Mystery Illness Sickens 580 in Indian Town, One Dead
MUMBAI — More than 580 people in the southern city of Eluru in the state of Andhra Pradesh have been hospitalized with a mystery illness. Blood samples of 50 patients showed high levels of lead and nickel, leading to fears that the cause might be pesticide poisoning.
“We suspect these cases are due to lead or organochlorine poisoning, but the source is yet to be identified,” Dr. A V R Mohan, medical superintendent of the Eluru Government Hospital, told Zenger News.
A team of experts from several major institutes in India have arrived to investigate, collecting samples of water, raw vegetables and grains and cooked food from patients’ homes.
Mohan said victims of the illness started coming to the government hospital on Dec. 4 with bouts of seizures and loss of consciousness. One man in his 40s died, but the cause is still under investigation.
“The number of patients increased drastically on Dec. 5,” Mohan said.
The mystery illness is a major concern among residents in town and in neighboring areas.
“Everyone in and around the Eluru town is worried and living under fear,” said Kranthi Kumar Reddy, an organic farmer, who lives about 24 miles (ca. 39 km) from Eluru. “I suspect the illness has been triggered either by heavy use of pesticides on vegetables or contamination of water or adulterated milk.”
The total number of patients as of Dec. 9, was 582. Of these, 491 were discharged; the others are still hospitalized.
“At least 28 patients were admitted to higher institutions because of the severity of the symptoms, presence of comorbidities and pregnancy,” said Mohan.
He said that blood samples of 50 patients tested by the All India Institute of Medical Sciences showed extremely high levels of lead and nickel. The cerebrospinal fluid — a clear, colorless body fluid found in the brain and spinal cord — of stable patients was also collected for testing, but the reports did not reveal any bacterial or viral infection.
Lead poisoning can cause seizures, vomiting and abdominal pain. If not treated in time, it can be fatal. Exposure to high levels of nickel has been linked to allergic reactions, stomach aches and chronic bronchitis, among other symptoms.
Mohan said that the patients required supportive and symptomatic treatment and were responding well.
“We gave them anticonvulsant drugs, painkillers, and antiemetic drugs to ease nausea and vomiting. Some patients developed breathing difficulties and had to be put on oxygen support,” he said.
The patients were from different professions and from different areas of the town, making it difficult for experts to pinpoint the source of the illness.
Eluru is in the West Godavari district of Andhra Pradesh. Canals of the Tammileru, Krishna and Godavari rivers pass through the town, and water from the canals is used by the residents.
“The town is dependent on water coming from the agricultural areas,” said Narasimha Reddy, a Hyderabad-based consultant who works on agriculture issues of Andhra Pradesh. “A lot of paddy is produced in these areas. The farmers have been battling a severe fungal and bacterial attack on their crops, which led to massive spraying of pesticides in the recent past. This aspect should be investigated.”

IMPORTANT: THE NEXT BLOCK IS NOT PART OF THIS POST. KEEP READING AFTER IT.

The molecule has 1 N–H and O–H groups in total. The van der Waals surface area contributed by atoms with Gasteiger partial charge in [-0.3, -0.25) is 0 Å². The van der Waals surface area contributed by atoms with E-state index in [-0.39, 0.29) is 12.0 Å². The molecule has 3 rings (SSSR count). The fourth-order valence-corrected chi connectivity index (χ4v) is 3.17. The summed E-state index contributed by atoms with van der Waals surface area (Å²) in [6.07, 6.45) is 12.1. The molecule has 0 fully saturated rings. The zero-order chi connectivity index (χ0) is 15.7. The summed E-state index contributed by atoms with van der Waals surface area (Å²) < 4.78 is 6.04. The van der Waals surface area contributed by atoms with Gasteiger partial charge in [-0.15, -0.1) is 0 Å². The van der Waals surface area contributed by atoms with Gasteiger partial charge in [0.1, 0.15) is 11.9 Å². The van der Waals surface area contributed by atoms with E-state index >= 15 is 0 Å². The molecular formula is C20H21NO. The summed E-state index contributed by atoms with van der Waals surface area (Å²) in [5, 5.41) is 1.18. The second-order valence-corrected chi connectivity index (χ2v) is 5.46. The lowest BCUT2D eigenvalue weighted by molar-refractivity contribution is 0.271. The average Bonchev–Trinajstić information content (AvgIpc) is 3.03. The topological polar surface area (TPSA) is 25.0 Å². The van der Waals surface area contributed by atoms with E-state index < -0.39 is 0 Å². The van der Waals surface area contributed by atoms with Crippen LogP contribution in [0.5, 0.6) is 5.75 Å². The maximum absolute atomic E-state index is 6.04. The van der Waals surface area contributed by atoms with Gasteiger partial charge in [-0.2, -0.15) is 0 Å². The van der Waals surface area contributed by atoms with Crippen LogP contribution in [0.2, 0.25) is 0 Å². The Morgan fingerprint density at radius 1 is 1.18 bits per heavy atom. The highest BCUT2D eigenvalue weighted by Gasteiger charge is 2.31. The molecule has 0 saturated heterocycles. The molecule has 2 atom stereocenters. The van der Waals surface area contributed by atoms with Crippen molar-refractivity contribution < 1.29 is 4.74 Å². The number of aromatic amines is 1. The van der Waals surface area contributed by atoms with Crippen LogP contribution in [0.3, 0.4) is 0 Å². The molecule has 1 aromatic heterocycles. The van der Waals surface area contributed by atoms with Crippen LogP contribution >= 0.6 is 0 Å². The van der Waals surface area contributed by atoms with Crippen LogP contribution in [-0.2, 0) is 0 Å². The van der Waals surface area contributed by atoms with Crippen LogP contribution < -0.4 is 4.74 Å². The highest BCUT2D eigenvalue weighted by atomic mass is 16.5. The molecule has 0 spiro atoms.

Reddy said the prevalence of mosquitoes in the area also led to excessive fogging and that could be a possible trigger as well. He said symptoms such as seizures, shaking and loss of consciousness point to neurological ailments and are very typical in cases of pesticide poisoning.
“Eluru also has a lot of fishponds where the use of agrochemicals is rampant,” Reddy told Zenger News. But, he clarified that any heavy metal poisoning through them would occur slowly and trigger a problem only when the metal content crosses a threshold.
He said that if this was a case of pesticide poisoning, it would be the first time locals or consumers were directly affected on a large scale.
Reddy is also the director of the Pesticide Action Network, India which advocates for the elimination of pesticide use.
In 2017, cases of pesticide poisoning were reported in Yavatmal, a drought-prone district in the western state of Maharashtra. The poisoning was allegedly caused by an insecticide named Polo, which was widely used by Maharashtra’s farmers on their cotton crops. In September this year, three victims of pesticide poisoning filed a lawsuit in a civil court in Basel, Switzerland against Syngenta, the company that manufactures Polo.
The Government of India is considering banning 27 highly toxic pesticides currently used in India, but banned in one or more countries. The Pesticide Action Network has recommended the Agriculture Ministry to ban all these 27 pesticides without delay.
“We are all exposed to a cocktail of pesticides in our air, water, food and on the surfaces we touch. The combination of these chemicals can be more toxic than any one of them acting alone. Many pesticides are endocrine disrupters — chemicals that can interfere with endocrine (or hormonal) systems — and even extremely low doses can interfere with the delicate human hormone system and cause life-changing damage,” the network states.
(Edited by Uttaran Das Gupta and Siddharthya Roy. Map by Urvashi Makwana.)